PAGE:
Family Awarded Millions in Medical Malpractice Lawsuit From Horry County
Every single day in the United States, we put our trust in licensed practitioners. We trust physicians, surgeons, optometrists, dentists, and a variety of other professionals to keep our physical and mental health afloat.
Unfortunately, some physicians (or their employers) fail to protect patients from harm. Such was the case with Southern Myrtle Inpatient Services, LLC.
Around 1:30 a.m. on October 3, 2015, 26-year-old Matthew Scheer was hearing voices. Scheer was suffering from a sudden onset of mental illness described by family attorney Brink Hinson as “psychosis.”
Scheer had been driven by his father to Grand Strand Medical Center around 4 p.m. on October 2. Dr. Nirlep Patel was named his attending physician, and a psychiatric consultation was ordered. This consultation never took place.
Late that night, Scheer’s father left the hospital to get toiletries, clothes, and some sleep. Early the next morning, Scheer had an outburst in which he yelled and screamed at hospital staff — expressing a desire to leave. Outside, a hurricane had reached Horry County.
Regardless, Dr. Rachel Ash-Bernal allowed Scheer to leave after signing discharge instructions that stated he was leaving “against medical advice.” She did not contact his father because she did not believe HIPAA rules allowed it.
Thirty minutes after his release, Scheer drowned himself in the Atlantic Ocean. In response, his family filed a medical malpractice lawsuit against Ash-Bernal, Patel, Southern Myrtle Inpatient Services, and Grand Strand Regional Medical Center.
In their lawsuit, the family claimed Southern Myrtle Inpatient Services — the employer of both Patel and Ash-Bernal — had failed to property train their employees about exceptions involving patient safety.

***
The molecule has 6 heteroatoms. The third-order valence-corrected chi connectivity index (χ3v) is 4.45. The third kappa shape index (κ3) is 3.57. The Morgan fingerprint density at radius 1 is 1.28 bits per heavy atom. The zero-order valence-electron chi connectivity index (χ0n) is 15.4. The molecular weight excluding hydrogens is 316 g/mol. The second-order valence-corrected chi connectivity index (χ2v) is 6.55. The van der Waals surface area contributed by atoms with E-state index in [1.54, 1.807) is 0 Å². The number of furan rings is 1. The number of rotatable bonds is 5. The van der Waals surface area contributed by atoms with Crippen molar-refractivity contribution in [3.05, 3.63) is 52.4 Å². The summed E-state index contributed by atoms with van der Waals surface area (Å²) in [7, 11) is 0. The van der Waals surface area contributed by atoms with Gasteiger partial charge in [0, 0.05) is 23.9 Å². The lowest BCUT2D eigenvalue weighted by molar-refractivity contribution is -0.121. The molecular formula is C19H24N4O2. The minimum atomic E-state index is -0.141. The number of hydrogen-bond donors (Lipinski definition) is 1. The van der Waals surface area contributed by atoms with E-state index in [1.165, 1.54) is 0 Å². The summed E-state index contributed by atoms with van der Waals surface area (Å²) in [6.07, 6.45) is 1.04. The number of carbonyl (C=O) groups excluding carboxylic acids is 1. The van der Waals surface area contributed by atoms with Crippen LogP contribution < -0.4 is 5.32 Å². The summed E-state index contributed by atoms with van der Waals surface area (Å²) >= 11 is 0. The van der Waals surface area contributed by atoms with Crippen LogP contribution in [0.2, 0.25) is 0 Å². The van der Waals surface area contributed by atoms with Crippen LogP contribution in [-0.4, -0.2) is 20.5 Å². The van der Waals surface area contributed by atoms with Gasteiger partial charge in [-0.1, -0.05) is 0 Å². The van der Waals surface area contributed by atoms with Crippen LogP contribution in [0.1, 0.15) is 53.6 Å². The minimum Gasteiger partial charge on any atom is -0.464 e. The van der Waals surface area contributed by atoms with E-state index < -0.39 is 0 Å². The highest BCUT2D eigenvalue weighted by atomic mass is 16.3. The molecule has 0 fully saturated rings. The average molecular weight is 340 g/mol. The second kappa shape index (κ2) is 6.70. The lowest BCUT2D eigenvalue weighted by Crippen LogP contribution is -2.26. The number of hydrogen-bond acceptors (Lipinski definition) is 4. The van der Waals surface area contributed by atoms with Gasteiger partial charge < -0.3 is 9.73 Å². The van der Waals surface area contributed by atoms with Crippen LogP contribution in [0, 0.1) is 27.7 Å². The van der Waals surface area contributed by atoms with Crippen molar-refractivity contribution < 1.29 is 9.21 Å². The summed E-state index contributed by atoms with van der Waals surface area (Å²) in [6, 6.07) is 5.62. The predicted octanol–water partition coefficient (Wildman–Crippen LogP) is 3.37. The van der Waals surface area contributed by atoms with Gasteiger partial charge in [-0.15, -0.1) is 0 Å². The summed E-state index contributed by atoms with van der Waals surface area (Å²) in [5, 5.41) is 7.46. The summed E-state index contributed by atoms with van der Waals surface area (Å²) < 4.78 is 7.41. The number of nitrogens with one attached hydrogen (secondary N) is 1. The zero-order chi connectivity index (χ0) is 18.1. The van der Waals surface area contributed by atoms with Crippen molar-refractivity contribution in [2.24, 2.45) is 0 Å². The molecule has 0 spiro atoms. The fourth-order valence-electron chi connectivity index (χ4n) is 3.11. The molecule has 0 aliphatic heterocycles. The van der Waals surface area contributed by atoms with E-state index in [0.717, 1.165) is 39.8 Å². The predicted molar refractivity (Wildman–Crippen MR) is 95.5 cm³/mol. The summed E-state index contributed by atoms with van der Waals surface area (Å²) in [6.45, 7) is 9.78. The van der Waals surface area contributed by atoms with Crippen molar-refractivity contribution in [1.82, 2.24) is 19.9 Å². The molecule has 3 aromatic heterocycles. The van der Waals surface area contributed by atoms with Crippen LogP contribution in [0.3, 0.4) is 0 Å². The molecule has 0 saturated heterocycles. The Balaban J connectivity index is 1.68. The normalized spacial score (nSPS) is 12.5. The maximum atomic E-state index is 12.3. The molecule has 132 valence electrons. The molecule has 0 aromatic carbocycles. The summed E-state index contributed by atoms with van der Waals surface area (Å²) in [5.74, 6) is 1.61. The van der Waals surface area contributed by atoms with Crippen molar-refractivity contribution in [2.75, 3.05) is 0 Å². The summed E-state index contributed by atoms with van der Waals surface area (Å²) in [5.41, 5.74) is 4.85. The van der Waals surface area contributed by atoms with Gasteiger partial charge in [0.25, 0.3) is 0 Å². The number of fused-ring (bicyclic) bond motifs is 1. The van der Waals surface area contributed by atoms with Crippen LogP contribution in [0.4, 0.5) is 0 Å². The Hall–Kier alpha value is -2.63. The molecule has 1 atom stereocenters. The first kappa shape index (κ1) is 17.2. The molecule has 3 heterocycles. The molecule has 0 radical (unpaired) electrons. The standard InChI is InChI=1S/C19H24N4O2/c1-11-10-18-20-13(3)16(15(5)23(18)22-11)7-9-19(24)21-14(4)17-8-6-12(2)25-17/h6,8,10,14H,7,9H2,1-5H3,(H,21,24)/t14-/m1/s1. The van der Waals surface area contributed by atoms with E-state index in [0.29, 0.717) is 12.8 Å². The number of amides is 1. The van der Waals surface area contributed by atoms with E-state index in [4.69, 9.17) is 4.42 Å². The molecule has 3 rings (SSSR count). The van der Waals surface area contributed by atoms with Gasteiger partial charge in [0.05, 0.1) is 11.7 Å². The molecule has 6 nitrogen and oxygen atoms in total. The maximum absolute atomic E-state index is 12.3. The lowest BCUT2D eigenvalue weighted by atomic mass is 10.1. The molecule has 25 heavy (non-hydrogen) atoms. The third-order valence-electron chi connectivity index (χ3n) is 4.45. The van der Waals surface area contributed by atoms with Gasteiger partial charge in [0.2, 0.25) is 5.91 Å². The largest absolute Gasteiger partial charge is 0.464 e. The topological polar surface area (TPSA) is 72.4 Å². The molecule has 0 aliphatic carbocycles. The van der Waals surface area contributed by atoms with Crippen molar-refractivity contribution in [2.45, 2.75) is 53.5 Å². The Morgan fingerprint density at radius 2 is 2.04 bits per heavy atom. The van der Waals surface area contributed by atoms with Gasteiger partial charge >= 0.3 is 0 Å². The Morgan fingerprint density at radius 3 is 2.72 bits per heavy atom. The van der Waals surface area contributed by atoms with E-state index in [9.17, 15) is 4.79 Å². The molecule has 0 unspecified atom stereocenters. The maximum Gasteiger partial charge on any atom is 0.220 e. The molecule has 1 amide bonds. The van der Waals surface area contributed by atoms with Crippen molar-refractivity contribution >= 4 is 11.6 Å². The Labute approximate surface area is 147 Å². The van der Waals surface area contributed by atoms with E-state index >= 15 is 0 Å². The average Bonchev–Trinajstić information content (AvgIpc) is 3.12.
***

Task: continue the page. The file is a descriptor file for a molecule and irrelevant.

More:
After a five-day trial in June 2019, a jury in Horry County returned a verdict finding Southern Myrtle Inpatient Service 100 percent at-fault for the death of Matthew Scheer. They did not, however, find legal responsibility for Ash-Bernal or Patel.
Prior to the trial, Grand Strand Regional Medical Center reached a $600,000 settlement with the Scheer family. Including this settlement, the Scheer family was awarded a total of $3,500,000 in actual damages — the largest medical malpractice verdict in Horry County recent history.
What Constitutes Medical Malpractice?
Medical malpractice can be illustrated in a number of ways. Most often, it’s considered a violation of the standard of care. There are certain medical standards that are recognized across the profession as acceptable medical treatment — and all patients have a right to expect that standard of care.
For example, a case could be made for medical malpractice if a physician fails to diagnose or misdiagnoses a medical condition, makes a surgical error, performs unnecessary surgery, misreads or ignores lab results, fails to recognize symptoms, fails to order proper testing, or prematurely discharges a patient.
To pursue a malpractice claim, the plaintiff must prove the standard of care wasn’t met and resulted in significant damages — including disability, loss of income, unusual pain, suffering and hardship, or past and future medical bills.
Contact a Medical Malpractice Attorney
If you or a loved one suffered harm due to medical malpractice, don’t wait to take action. The sooner you build your case, the easier it will be to hold the responsible party accountable. For professional and experienced assistance, contact The Law Offices of F. Craig Wilkerson Jr. in Rock Hill, Fort Mill, Lancaster, or Union at (803)-324-7200.